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No Slogan Is Forever
The number 1 advertising slogan of the last century, the iconic 'A Diamond is Forever', will henceforth no longer be the vanguard message of the diamond industry as the Diamond Producers Association unveils a new platform to redefine diamonds for the millennial generation
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A little over a week ago, the Diamond Producers Association (DPA), an organisation set up last year by the world's largest diamond mining companies, including De Beers, revealed that it would be adopting a new campaign platform to promote diamonds among the millennial generation. That new platform is "Real is Rare. Real is Diamond".
Thus, 'A Diamond is Forever', the four words that were the cornerstone of all global marketing campaigns launched by De Beers in various parts of the world since 1948, will now no longer enjoy a monopoly in generic promotions, though they will probably still be used by De Beers to push its own Forevermark brand of diamonds and diamond jewellery.
The reason for the shift, the DPA says, is to redefine diamonds for the 21st century, giving them new meaning and aligning them with the perceptions and thinking of the new millennial generation.
Come September, the DPA plans to roll out a new generic marketing promotion based on this slogan in an attempt to boost the stagnant, if not actually sagging, demand for diamonds globally. Given the estimated spend on the campaign, it is likely that it will be largely focused on the US and may even be concentrated around social media, rather than print or electronic as in the past.
But, for an industry that has spent virtually nothing on generic promotions over the last decadeor more, even that will be a good start.
Between 2000 and 2005, when it was no longer the majority producer of diamonds, De Beers gave up its role as custodian and chief promoter of the industry. The generic advertising campaigns that it had carried out across the world came to halt, and though it is difficult to prove a direct one-to-one relationship, the industry widely believes that diamond sales have been in decline ever since.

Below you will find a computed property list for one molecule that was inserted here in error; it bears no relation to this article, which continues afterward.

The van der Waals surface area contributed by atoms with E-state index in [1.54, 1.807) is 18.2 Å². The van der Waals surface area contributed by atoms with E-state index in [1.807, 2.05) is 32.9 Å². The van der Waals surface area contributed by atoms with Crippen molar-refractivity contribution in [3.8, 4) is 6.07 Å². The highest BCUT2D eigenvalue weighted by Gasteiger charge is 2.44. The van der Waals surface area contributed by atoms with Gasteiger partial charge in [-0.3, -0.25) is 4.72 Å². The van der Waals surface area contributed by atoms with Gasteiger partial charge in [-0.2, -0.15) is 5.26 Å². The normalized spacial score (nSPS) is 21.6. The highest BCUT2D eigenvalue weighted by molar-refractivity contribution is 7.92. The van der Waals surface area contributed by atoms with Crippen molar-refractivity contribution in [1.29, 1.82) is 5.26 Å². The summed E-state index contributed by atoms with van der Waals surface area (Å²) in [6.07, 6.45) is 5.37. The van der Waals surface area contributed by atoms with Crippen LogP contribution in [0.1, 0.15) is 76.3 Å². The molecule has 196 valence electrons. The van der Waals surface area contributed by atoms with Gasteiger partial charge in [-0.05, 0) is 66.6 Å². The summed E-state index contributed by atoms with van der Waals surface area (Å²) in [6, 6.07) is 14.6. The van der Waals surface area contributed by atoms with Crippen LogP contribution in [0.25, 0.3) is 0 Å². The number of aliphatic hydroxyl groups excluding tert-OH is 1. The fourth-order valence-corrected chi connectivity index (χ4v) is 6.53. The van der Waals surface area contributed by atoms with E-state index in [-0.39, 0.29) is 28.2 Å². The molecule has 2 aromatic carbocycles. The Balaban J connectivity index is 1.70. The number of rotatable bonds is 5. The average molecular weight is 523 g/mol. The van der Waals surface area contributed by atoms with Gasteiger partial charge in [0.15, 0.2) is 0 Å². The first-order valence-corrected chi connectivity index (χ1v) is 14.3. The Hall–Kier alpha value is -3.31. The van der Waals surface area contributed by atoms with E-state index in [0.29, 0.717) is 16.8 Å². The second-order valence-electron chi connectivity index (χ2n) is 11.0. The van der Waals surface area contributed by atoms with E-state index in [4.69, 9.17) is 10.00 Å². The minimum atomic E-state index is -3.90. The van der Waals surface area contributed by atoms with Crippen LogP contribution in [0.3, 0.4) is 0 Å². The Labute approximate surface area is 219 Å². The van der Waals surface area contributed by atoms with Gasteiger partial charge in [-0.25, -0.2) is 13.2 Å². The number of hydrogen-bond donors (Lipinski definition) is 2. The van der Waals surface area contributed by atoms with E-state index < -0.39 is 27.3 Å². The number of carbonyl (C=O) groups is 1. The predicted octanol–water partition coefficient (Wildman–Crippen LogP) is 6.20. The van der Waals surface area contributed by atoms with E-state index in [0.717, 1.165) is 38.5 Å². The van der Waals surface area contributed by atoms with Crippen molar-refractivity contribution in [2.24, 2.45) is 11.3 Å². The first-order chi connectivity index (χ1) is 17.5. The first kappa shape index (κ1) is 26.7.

Figures seem to indicate a correlation - the boom in the US began to slow down around that time, and demand for diamonds received a major body blow with the sudden onset of the 2008-09 crisis.
By 2011, though there was some recovery, diamond jewellery sales in the US were still at $ 27 billion, a level on par with sales in 2000. Remarkably, it was only in 2015 that sales of US diamond jewellery at $ 39 billion, moved ahead in value terms, of the previous peak of $ 37.5 billion achieved in 2007. Part of the reason, it is believed, is that diamonds are not as attractive as electronic items or exotic holidays to today's youth, the generation that should be driving demand for engagement and wedding rings.
The new DPA campaign is part of an effort to reverse this trend. Its slogan, the organisation suggests, is the result of "deep insight work with the millennial audience". The study, DPA says, reveals that "millennials long for real, lasting connections with others, but struggle to make them - or to feel sure they are truly authentic - in a world of constant flux, seemingly limitless choice, and superficial interactions".
DPA says that its research shows that "the opportunity exists for diamonds to represent the rare, precious and real connections that millennials crave" by giving them a "new meaning as a symbol to celebrate real connections".
A recent report by Deloitte says that today's luxury consumers are "empowered by social networks and digital devices"; "dictating increasingly when, where and how they engage with luxury brands"; seek a "more personalised luxury experience", and "expect to be given the opportunity to shape the products and services they consume".
Most experts in social media marketing emphasise the need for communications with the millennials to be authentic and personalised, as well as to engage them and stress sustainability and social benefit.
Clearly, the new generic slogan announced by the industry can only be a starting point, and a lot of the success of the new campaign depends both on the scale at which it is carried out and its ability to speak a new language and articulate it in a new form.
On the first count, India's Gem & Jewellery Export Promotion Council (GJEPC) has already signed a MoU with the DPA, which among other things includes contributing towards the costs of the promotions.
Whether the new platform hits the right notes and strikes the right chord is something only time will reveal. After all, it is unlikely that anyone in 1948 would have been able to predict that 'A Diamond is Forever' would resonate with consumers for well near five decades!